Probe: Nozzle which is attached to fuel hose and connects securely to buckeye during refueling.
Pushing: The car does not want to turn in the corners due to a lack of tire grip. This can be caused by a lack of downforce on the front of the car or too much downforce on the rear of the car. Also known as “understeer” and “tight.”
Rev limiter: Electronic/computer device in the engine controls which causes a controlled engine misfire if engine revolutions per minute (rpm) exceed the limit set by INDYCAR rules. The legal rpm (or “rev”) limit is 12,000 rpm. The rev limiter is used primarily to control speeds, thereby increasing safety and controlling costs.
Ride height: The distance from the bottom of the chassis to the ground when a car is at speed. INDYCAR rules stipulate that the ride height of the sides of a car should be 2 inches off the ground for all tracks.
Short track: Racetracks that are 1 mile or less in length.
Side-pod: Bodywork on the side of the car covering the radiators and engine exhaust. Aids in engine cooling, car aerodynamics and driver protection in the event of a side impact.
Single-point fueling: Refueling system which utilizes one hose for fuel distribution and venting.
Slicks: A treadless tire, used only on dry surfaces. Slicks provide maximum contact with the track surface, thereby enhancing grip. In wet conditions, treaded tires are used to dissipate the water build-up between the track and the tire surfaces in order to increase grip.
Stagger: Right-front and/or right-rear tire is larger in diameter than left-side tires in order to improve turning ability on ovals.
Sticker tires: Slang term for new tires, derived from the manufacturer stickers placed on each brand-new tire.
Superspeedway: A racetrack of more than 2 miles in length.
Suspension & Wheel Energy Management System (SWEMS): Wheel-restraint system using multiple restraints attached at multiple points to a car’s chassis and suspension designed to minimize the possibilities of wheel assemblies becoming detached during high-speed accidents. The restraints are made of FIA-approved Zylon. This material, with its high-tensile properties and its wound construction (opposed to woven), has a breaking strength of 5 tons. INDYCAR introduced SWEMS in May 1999.
Telemetry: A radio device that relays information such as engine, tire, steering and throttle performance to team engineers in the pits. The team can monitor both car and driver activity to ensure the car is performing properly. Also enhances driver safety by allowing the team to notice any developing mechanical problem the driver cannot foresee.
Tight: Also known as “understeer.” A handling condition characterized by a lack of grip in the front tires. As the driver steers through a turn, the front wheels want to continue straight ahead.
Tire compound: A formula based on rubber polymers, oils, carbon blacks and curatives used to create a tire. The varying lengths and banking of Indy car tracks require different compounds.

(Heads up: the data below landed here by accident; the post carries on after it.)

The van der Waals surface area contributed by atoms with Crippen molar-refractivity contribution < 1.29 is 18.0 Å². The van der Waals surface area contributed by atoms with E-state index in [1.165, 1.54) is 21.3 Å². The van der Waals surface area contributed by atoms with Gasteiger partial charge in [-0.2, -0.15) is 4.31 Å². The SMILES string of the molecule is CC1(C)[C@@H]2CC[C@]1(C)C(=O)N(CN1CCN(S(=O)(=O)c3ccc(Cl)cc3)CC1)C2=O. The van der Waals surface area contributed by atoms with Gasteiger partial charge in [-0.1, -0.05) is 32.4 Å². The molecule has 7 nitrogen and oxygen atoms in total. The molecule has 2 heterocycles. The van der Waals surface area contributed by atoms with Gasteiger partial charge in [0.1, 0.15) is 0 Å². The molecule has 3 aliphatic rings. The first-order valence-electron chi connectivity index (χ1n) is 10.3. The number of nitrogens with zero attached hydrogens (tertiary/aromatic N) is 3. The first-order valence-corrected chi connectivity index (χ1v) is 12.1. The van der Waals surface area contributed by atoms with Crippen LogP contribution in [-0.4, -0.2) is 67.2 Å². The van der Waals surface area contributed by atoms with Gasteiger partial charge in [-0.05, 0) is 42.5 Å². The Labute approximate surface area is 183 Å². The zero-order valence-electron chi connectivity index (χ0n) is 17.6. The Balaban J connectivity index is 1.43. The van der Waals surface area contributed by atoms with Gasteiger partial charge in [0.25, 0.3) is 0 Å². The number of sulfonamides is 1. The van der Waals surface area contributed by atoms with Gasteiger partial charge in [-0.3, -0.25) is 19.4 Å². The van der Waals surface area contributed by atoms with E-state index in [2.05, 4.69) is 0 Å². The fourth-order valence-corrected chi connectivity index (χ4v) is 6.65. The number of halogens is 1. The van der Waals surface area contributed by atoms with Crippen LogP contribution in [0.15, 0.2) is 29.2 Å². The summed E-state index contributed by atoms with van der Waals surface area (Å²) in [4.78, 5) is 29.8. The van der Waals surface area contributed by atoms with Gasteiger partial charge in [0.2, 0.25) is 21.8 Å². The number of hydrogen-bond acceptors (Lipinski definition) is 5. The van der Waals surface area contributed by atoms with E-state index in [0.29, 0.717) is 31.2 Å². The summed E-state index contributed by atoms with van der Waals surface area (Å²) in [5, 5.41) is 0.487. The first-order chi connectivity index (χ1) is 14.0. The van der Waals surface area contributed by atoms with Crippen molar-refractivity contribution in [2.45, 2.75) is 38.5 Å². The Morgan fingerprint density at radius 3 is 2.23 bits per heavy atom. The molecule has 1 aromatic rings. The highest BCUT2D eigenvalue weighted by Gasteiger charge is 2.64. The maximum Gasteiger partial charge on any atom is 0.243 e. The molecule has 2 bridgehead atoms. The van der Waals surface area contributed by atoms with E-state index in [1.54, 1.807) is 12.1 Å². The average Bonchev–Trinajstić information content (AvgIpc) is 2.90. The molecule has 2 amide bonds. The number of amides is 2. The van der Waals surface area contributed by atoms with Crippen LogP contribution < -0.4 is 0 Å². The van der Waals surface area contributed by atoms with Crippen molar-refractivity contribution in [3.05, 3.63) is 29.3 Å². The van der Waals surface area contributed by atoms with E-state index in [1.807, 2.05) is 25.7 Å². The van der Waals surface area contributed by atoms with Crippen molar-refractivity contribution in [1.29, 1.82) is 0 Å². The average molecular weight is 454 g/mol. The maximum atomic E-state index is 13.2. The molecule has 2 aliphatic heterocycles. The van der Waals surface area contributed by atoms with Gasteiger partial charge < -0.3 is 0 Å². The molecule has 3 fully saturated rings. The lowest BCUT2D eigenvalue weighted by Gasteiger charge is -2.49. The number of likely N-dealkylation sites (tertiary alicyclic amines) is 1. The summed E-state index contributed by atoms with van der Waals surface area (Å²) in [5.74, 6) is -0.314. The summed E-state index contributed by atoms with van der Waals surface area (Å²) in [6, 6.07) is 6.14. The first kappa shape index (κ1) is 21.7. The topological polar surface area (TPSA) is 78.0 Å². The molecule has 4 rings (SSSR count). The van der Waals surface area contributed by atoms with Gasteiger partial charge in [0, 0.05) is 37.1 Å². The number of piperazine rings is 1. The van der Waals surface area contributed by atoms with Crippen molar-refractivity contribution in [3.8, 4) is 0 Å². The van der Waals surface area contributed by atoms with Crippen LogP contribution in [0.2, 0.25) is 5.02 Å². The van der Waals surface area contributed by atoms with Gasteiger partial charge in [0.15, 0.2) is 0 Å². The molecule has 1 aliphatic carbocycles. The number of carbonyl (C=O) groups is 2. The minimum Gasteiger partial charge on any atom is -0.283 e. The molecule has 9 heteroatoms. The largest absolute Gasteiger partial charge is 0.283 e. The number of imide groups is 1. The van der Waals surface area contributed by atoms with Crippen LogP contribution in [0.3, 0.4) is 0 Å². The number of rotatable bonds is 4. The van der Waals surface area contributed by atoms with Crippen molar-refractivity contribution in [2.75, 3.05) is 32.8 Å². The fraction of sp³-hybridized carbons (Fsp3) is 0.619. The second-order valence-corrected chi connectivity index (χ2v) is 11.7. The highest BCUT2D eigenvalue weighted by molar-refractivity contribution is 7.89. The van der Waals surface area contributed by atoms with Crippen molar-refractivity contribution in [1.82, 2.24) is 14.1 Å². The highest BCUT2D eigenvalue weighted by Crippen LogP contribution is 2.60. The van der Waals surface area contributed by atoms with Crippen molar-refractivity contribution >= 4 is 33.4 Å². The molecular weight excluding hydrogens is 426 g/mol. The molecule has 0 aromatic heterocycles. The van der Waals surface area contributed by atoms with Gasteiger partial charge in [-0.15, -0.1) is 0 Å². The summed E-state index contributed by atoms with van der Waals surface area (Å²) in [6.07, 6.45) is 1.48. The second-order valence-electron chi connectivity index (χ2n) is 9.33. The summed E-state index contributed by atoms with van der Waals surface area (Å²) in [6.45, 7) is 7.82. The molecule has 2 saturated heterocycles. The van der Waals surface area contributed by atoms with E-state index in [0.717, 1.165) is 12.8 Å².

Toe: Refers to the alignment of the front and rear tires. If tires point inward, the condition is called “toe-in.” If tires point outward, the condition is called “toe-out.” Correct toe settings are essential in order to maximize grip.
Tow/drafting: As a car moves around the track at 220 mph, it literally splits the air, some of which goes over the car, and some of which goes beneath. This lack of air behind the car creates a vacuum, which a trailing car may use to be pulled, or “towed,” by the lead car.
Turbocharger: A turbocharger routes engine exhaust gases to turn a turbine at speeds approaching 100,000 rpm. The turbine powers a compressor that forces a greater volume of air into the engine's intake system, thus increasing horsepower and fuel efficiency. All IndyCar Series cars utilize a twin-turbocharged engine.
Variable Ratio Steering Rack: The primary steering mechanism of a car, the steering rack consists of a metal bar with a series of evenly spaced teeth that links to the front wheels of the car. A pinion controlled by the driver turning the steering wheel catches on the teeth of the steering rack, causing the wheels to turn. On a variable ratio steering rack, the teeth on the steering rack are pitched and spaced closer together at each end of the rack. A different shaped pinion is also used. Together, these changes diminish the effort required by the driver to turn the car.
Weight jacker: A hydraulic cylinder the driver controls to adjust car handling. The cylinder is mounted on top of a rear shock spring and compresses or extends, which transfers the car’s weight distribution from one side of the car to the other, thereby adjusting the car’s handling to the driver’s liking.
Wicker bill: A long, narrow, removable spoiler made of steel, aluminum or carbon fiber on the trailing edge of the front and rear wings which varies in height, creating downforce. Teams will use different sized wicker bills to create more or less downforce. The larger (higher) the wicker bill, the greater the downforce, and vice versa for smaller wicker bills.